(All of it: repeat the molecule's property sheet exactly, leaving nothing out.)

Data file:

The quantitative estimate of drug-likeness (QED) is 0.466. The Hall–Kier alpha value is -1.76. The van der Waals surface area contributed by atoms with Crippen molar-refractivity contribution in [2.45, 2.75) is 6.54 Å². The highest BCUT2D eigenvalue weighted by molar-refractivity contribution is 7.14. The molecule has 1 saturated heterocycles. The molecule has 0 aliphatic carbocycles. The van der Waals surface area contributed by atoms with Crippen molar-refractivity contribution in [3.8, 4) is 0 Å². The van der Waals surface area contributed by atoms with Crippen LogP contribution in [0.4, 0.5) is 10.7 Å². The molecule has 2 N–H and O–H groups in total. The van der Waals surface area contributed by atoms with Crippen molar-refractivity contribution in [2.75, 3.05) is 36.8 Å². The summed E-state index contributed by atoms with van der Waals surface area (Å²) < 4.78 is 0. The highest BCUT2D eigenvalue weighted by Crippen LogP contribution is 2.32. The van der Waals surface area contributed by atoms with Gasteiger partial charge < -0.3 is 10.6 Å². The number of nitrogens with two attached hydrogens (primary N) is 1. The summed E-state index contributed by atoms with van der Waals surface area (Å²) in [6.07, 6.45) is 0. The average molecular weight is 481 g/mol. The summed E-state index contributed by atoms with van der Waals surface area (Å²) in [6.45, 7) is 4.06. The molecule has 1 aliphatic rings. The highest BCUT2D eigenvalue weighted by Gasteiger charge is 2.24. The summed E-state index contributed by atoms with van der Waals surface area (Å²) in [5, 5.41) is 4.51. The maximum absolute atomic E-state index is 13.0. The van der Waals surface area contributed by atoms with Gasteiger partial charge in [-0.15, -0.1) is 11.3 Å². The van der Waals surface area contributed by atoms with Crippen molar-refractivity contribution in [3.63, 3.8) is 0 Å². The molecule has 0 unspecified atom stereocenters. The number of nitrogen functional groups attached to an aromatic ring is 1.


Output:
The quantitative estimate of drug-likeness (QED) is 0.466. The Hall–Kier alpha value is -1.76. The van der Waals surface area contributed by atoms with Crippen molar-refractivity contribution in [2.45, 2.75) is 6.54 Å². The highest BCUT2D eigenvalue weighted by molar-refractivity contribution is 7.14. The molecule has 1 saturated heterocycles. The molecule has 0 aliphatic carbocycles. The van der Waals surface area contributed by atoms with Crippen molar-refractivity contribution in [3.8, 4) is 0 Å². The van der Waals surface area contributed by atoms with Crippen LogP contribution in [0.4, 0.5) is 10.7 Å². The molecule has 2 N–H and O–H groups in total. The van der Waals surface area contributed by atoms with Crippen molar-refractivity contribution in [2.75, 3.05) is 36.8 Å². The summed E-state index contributed by atoms with van der Waals surface area (Å²) < 4.78 is 0. The highest BCUT2D eigenvalue weighted by Crippen LogP contribution is 2.32. The van der Waals surface area contributed by atoms with Gasteiger partial charge < -0.3 is 10.6 Å². The number of nitrogens with two attached hydrogens (primary N) is 1. The summed E-state index contributed by atoms with van der Waals surface area (Å²) in [6.07, 6.45) is 0. The average molecular weight is 481 g/mol. The summed E-state index contributed by atoms with van der Waals surface area (Å²) in [6.45, 7) is 4.06. The molecule has 1 aliphatic rings. The highest BCUT2D eigenvalue weighted by Gasteiger charge is 2.24. The summed E-state index contributed by atoms with van der Waals surface area (Å²) in [5, 5.41) is 4.51. The maximum absolute atomic E-state index is 13.0. The van der Waals surface area contributed by atoms with Gasteiger partial charge in [-0.15, -0.1) is 11.3 Å². The van der Waals surface area contributed by atoms with Crippen molar-refractivity contribution in [3.63, 3.8) is 0 Å². The molecule has 0 unspecified atom stereocenters. The number of nitrogen functional groups attached to an aromatic ring is 1.